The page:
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Valentines Day at Work: Avoiding Problems

(posted: February 11th, 2016)

Valentines Day at Work


Like with other holidays, lots of people like to celebrate Valentine's Day in the workplace.

But there are many people who find Valentine's Day a reminder that they are lonely, or an excruciating exercise in popularity, or lack of popularity.

And of course, it can highlight the office romances.

A recent Careerbuilder.com survey found:

  • 37 percent of workers have dated a coworker
  • and 33 percent of those office romances have led to marriage

In addition:

  • Nearly a quarter of office romances involve a superior.
  • More than 2 out of 5 employees don't know if their company has policies about dating and office romance.

We spend a lot of time with our coworkers, often more than with our families, so it's not surprising that on the job romances are common.

But Valentine's Day, and office romances, can be a minefield for employers.

Office Romance, or Sexual Harassment?

The problems with employees dating are mostly related to harassment. Situations like:

  • A supervisor or manager who asks people out on dates or otherwise offers unwelcome advances
  • An employee who files a harassment suit after a workplace romance breaks up
  • Employees who feel like a supervisor is favoring his/her romantic partner and slighting everyone else

Employers are strictly liable for a supervisor's sexual harassment of a subordinate. Strict liability means that the employer has absolute legal responsibility for any harm; the employer does not have to be found careless or negligent.

Even if it appears that you've got a happy couple, a relationship between a supervisor and a subordinate may not truly be consensual or welcome, given the inherent power dynamic.

Aside from the liability issue, flirting and other romantic behaviors at work distract the parties involved in the relationship as well as everyone around them, leading to decreased productivity and morale.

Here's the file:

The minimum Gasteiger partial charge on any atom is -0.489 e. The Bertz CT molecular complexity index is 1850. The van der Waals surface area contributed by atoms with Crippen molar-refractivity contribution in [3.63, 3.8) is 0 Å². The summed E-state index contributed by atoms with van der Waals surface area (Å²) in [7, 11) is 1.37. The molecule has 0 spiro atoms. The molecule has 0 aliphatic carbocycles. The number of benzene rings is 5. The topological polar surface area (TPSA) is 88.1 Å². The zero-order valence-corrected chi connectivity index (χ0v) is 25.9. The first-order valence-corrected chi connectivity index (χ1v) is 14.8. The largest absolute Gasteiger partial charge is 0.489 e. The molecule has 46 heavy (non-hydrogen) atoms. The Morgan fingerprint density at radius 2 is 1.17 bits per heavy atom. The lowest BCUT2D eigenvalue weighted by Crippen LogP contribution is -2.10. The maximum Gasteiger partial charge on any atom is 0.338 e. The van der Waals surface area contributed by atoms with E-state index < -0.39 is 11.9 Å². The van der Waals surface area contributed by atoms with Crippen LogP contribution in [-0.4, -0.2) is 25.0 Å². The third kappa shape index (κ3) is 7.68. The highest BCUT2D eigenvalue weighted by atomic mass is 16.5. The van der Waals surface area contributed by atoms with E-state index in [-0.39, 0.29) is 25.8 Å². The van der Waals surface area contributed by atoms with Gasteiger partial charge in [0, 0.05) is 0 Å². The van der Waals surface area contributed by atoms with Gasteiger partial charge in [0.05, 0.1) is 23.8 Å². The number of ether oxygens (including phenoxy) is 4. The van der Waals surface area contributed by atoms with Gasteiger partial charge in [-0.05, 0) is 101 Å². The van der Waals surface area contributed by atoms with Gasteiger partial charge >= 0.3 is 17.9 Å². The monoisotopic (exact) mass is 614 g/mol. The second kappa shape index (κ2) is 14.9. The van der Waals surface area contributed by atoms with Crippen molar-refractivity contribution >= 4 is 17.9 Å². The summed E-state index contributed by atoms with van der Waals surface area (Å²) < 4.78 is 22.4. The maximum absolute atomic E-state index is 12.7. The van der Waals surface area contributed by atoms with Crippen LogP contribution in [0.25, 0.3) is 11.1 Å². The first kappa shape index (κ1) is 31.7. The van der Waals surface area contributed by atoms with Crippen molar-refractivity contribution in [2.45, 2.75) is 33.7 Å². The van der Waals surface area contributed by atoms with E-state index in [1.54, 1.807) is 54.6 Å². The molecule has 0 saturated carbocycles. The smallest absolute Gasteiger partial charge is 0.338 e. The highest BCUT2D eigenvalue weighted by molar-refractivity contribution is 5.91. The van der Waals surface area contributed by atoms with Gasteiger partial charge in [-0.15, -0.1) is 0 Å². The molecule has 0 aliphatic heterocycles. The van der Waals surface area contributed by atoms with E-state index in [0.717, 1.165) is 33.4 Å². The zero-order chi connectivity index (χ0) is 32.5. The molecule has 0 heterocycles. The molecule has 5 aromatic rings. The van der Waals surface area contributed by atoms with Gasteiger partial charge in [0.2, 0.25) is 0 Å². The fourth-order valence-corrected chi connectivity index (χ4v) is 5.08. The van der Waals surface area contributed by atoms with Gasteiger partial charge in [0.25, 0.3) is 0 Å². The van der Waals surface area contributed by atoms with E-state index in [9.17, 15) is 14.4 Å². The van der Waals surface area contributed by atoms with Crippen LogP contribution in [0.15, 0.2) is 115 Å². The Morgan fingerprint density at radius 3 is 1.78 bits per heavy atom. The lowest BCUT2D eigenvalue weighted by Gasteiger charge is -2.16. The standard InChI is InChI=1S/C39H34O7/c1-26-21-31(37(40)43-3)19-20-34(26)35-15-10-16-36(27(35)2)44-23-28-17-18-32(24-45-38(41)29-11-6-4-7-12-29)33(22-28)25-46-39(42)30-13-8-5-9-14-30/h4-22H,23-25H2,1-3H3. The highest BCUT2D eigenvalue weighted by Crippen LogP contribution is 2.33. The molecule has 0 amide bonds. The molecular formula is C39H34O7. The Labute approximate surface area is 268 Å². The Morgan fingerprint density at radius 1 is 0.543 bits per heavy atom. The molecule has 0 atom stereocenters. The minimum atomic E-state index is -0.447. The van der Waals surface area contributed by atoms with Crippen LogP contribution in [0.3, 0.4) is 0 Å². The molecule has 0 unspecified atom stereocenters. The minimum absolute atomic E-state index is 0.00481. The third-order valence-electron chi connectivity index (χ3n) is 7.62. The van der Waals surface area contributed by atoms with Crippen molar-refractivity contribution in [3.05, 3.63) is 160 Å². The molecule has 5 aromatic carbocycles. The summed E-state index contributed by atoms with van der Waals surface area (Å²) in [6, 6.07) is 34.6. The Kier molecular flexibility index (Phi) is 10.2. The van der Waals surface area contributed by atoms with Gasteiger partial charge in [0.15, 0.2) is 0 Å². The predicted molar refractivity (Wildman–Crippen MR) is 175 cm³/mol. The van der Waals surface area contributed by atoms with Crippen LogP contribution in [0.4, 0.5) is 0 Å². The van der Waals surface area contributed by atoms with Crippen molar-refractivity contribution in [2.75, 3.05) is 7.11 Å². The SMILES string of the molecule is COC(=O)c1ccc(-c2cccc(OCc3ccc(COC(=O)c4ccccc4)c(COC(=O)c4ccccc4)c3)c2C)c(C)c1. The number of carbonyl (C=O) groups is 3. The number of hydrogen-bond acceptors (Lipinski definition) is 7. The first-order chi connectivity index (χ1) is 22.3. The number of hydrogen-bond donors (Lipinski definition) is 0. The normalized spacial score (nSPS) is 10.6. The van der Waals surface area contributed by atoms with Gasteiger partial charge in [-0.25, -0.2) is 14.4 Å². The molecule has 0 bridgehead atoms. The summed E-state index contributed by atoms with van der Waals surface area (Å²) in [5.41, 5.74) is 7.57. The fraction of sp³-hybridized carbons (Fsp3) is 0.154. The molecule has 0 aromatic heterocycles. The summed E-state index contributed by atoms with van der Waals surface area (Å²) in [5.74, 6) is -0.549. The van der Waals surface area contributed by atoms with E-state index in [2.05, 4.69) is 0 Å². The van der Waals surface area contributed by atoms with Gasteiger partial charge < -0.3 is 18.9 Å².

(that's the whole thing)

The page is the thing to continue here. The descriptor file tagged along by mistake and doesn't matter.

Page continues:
One option is to put a dating policy in place. Banning dating among employees may seem like the way to go, but it can backfire. While office romance is generally bad for business, it's also inevitable. Instead, a dating policy puts in writing company expectations which at a minimum should include that if the romance affects the workplace or individual performance, disciplinary action will be taken.

However, it may ultimately be more effective to have a solid, written sexual harassment policy in place, and ensure that all supervisory staff is trained. In California that training is mandatory every two years for companies with more than 50 employees. Learn more about HR Solutions Partners' Sexual Harassment Prevention Training programs.

Valentine's Day at Work: Preventing Problems & Having Fun

If you do celebrate Valentine's Day at work, create events or activities that are inclusive and fun, and don't make it mandatory for people to attend.

In addition:

  • Remind managers that unwanted gifts and cards can make employees feel uncomfortable or harassed.
  • Ask managers to watch for signs that their subordinates are uneasy around certain co-workers.
  • Remind employees before the holiday what kinds of behaviors are unacceptable and how to report harassment.
  • Remind everyone not to flirt with colleagues; especially not supervisors with subordinates.

Although it's probably best to keep workplace Valentine's Day celebrations limited to decorations and treats, if you do let employees exchange Valentines, make sure, like in grade school, everybody gets one and the content isn't overly personal, especially when it's managers who are handing out the gifts.

Finally, though we hope it doesn't come to this, make sure to take all complaints seriously and never retaliate against an employee who complains of workplace harassment.

If you need some help with your employee policies or with sexual harassment prevention training for supervisors, please contact us, we're here to help.

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